Isn’t it great when events confirm your political prejudices?
If Kevin Rudd’s widely reported speech in early October is any indication, then the Prime Minister sees in the financial crisis the seeds of a grand, epoch-defining work program for the Commonwealth Government. Having come to national prominence claiming his opposition to the ‘Brutopian’ philosophy of Friedrich Hayek – as muddled as his understanding of Hayek’s actual writing was – Rudd has announced that the financial crisis was all the fault of ‘neo-liberalism’, and ‘a political and economic ideology of extreme capitalism’:
this crisis bears the fingerprints of the extreme free-market ideologues who influence much of the neo-liberal economic elite, free-market ideologues who have a naive belief that unrestrained markets are always self-correcting and that markets left to themselves will always achieve optimum outcomes.
It is a bit odd to criticise the ‘naive belief’ that markets self-correct while we all watch the financial market self-correct in the most dramatic of fashions.
Nevertheless, will historians be able to neatly split Kevin Rudd’s first term as Australian Prime Minister as defined at first by deregulation – his government, after all, appointed the first Australian Minister for Deregulation, not that it’s done much good – and then by a period where pro-regulatory forces were in the offence?
One could be forgiven for believing that the era of small government is over, if only we could remember when it had started.
In his October speech, Rudd recalled the character Gordon Gekko in Oliver Stone’s 1987 film Wall Street. It is somewhat disconcerting that Kevin Rudd is trying to build his political narrative off the dramatic licence of Stone – someone who may be an extremely talented filmmaker, but is also an anti-capitalist of the most lunar left. Stone, after all, thinks the Cuban dictatorship is just swell, and that the US Government is competent enough to kill its own President and keep it a secret for nearly half a century.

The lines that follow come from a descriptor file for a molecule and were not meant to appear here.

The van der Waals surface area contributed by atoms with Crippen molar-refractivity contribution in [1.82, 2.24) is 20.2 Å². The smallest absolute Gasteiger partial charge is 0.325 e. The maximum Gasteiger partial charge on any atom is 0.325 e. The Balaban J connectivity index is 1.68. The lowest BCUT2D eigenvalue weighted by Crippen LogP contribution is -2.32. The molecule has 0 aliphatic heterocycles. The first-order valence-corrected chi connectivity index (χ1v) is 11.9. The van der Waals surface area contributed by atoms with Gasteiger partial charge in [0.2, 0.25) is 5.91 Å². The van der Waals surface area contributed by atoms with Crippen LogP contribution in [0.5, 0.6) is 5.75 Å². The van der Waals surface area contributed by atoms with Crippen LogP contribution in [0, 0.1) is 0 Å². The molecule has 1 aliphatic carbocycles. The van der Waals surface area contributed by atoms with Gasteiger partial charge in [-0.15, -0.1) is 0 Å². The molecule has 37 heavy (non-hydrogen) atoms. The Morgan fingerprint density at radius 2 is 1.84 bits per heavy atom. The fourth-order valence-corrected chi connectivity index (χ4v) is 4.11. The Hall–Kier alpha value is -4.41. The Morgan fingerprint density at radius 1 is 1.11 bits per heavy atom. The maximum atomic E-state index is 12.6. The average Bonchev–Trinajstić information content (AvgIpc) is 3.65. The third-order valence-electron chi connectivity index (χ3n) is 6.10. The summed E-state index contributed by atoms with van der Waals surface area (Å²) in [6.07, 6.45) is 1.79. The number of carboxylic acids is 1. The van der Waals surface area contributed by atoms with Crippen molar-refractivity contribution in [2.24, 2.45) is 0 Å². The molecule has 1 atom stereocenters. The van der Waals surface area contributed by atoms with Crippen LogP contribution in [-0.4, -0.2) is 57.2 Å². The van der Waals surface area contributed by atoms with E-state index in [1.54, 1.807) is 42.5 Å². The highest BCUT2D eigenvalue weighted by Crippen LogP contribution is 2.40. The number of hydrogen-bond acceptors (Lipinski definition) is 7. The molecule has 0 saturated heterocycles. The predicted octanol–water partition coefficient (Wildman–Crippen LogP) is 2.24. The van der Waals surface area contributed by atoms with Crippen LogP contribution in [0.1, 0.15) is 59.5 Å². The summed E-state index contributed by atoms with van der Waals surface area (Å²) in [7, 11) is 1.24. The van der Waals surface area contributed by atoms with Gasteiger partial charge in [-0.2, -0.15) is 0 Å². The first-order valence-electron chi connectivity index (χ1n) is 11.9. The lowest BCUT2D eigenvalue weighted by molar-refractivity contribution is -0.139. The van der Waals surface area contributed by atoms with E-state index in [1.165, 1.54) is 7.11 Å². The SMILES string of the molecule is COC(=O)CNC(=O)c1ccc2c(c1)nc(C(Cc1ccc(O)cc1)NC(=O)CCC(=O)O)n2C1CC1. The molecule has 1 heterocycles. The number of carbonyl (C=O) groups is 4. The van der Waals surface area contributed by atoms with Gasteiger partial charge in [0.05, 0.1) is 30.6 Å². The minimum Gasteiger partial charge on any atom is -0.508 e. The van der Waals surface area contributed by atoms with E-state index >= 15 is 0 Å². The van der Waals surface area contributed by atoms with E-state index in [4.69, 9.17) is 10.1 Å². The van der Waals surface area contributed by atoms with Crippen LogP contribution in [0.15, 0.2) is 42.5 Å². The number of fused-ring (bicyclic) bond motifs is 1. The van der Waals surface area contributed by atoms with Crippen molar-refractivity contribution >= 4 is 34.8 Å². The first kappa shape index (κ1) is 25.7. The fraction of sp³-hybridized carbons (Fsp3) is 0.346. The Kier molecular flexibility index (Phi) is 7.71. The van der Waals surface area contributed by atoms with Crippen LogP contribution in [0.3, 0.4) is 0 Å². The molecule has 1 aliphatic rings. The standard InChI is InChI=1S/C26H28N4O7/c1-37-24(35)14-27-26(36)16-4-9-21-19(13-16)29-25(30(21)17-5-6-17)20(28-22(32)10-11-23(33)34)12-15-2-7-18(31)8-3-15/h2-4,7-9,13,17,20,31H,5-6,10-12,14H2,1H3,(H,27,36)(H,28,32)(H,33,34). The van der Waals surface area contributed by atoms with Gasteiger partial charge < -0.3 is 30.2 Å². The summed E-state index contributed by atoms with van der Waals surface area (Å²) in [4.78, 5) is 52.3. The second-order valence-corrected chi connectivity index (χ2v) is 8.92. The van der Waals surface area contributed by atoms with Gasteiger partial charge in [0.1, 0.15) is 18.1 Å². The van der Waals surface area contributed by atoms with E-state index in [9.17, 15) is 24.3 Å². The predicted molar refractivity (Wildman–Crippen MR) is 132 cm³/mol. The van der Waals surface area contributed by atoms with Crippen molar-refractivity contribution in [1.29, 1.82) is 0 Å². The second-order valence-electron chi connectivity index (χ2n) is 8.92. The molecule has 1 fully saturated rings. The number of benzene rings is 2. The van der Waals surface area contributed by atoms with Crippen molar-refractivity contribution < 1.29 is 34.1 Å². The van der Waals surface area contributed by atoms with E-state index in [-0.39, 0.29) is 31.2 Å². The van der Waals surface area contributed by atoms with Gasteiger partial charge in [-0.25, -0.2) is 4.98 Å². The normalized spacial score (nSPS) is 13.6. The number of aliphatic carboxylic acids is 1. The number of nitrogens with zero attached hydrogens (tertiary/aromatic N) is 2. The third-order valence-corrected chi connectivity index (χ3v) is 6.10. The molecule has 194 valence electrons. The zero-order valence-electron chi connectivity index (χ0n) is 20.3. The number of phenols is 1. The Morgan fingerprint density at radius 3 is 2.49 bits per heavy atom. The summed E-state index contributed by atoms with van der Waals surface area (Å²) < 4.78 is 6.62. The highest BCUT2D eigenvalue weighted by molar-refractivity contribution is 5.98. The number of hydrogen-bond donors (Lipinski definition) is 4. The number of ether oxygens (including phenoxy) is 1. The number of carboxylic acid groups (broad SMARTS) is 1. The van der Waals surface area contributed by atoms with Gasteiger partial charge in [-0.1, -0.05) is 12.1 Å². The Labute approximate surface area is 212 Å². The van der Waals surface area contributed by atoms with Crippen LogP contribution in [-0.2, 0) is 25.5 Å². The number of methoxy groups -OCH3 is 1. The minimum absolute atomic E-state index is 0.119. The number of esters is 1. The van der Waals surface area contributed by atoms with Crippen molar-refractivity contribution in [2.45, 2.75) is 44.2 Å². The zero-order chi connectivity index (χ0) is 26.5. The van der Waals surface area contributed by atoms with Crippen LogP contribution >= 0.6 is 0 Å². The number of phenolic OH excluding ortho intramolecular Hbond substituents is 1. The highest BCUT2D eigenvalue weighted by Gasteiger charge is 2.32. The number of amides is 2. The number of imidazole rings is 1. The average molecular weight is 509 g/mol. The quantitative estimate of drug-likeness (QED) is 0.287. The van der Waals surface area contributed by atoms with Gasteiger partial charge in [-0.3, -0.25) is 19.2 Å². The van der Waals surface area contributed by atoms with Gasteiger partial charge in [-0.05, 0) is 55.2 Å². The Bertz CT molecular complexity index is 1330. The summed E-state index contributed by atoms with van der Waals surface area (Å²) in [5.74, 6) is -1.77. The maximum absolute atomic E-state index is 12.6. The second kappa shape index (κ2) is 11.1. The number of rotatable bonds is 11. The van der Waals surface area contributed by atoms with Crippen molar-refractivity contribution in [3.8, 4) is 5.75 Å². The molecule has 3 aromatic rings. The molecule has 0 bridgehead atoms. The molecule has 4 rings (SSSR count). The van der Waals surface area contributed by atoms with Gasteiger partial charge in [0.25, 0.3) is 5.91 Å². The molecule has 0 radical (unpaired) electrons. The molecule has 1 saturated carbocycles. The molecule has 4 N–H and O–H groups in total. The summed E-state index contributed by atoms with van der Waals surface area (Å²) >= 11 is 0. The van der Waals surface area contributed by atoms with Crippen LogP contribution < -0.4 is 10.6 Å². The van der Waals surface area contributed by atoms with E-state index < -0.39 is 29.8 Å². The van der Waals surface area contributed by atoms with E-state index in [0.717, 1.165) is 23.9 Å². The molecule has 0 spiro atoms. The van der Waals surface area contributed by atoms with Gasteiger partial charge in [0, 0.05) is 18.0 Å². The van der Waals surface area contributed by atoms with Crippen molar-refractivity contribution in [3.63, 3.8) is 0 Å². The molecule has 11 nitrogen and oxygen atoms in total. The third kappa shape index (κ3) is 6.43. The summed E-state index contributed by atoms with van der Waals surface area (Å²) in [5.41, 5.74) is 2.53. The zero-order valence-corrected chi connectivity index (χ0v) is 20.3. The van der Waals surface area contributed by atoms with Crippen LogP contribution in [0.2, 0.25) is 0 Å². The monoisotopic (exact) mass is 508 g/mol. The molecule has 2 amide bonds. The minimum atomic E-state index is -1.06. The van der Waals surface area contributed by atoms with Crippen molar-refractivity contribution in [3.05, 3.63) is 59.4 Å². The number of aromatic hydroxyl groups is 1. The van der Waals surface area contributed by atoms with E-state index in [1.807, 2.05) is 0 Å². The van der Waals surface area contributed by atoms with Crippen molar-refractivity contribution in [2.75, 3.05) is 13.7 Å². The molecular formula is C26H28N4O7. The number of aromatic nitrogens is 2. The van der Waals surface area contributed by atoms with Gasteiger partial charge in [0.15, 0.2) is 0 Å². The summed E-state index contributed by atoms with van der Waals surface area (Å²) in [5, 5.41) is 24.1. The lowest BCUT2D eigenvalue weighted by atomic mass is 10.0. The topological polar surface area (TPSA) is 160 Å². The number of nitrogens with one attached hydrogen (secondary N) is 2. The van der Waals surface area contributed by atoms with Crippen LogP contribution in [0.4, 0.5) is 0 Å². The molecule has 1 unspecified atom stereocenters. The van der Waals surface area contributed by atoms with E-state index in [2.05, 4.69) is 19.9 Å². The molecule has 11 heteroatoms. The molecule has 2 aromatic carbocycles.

Unfortunately, the Prime Minister sees the financial crisis as a cheap morality play-greed caused the crisis, not bad regulations, or poor risk management, or bad decisions. According to his narrative, it is the role of the government (the good guys) to punish the finance industry (the bad guys). The same left-wingers who ridiculed the simplistic dichotomy of the War on Terror-remember George Bush’s apparently ‘inflammatory’ statement, ‘you are either with us or against us’?-are more than happy to jump aboard their own simplistic dichotomy when it comes to the evil and greedy traders on Wall Street.
Of course, we have to be careful seeing any hint of the future in a speech by this Prime Minister. If we could, then we would also be proud of our role as the founding members of the Asian franchise of the European Union, proud that it was our diplomacy that finally managed to enforce nuclear disarmament around the globe, and proud that our ‘moral leadership’ on climate change had managed to convince China and India to forego economic development and instead help fulfil Labor’s election commitment to save this fragile world.
In the middle of a financial crisis, it is particularly appropriate that this edition of the IPA Review leads with a piece on former Labor Prime Minister, Paul Keating. In many ways, the Labor Party is still a post-Keating party, and Kevin Rudd’s Government is a post-Keating Government. But as Greg Barns concludes, ‘Australia’s various and numerous challenges as a nation today require Keating boldness, not Rudd timidity’. The events of the last few weeks have shown us how true that really is.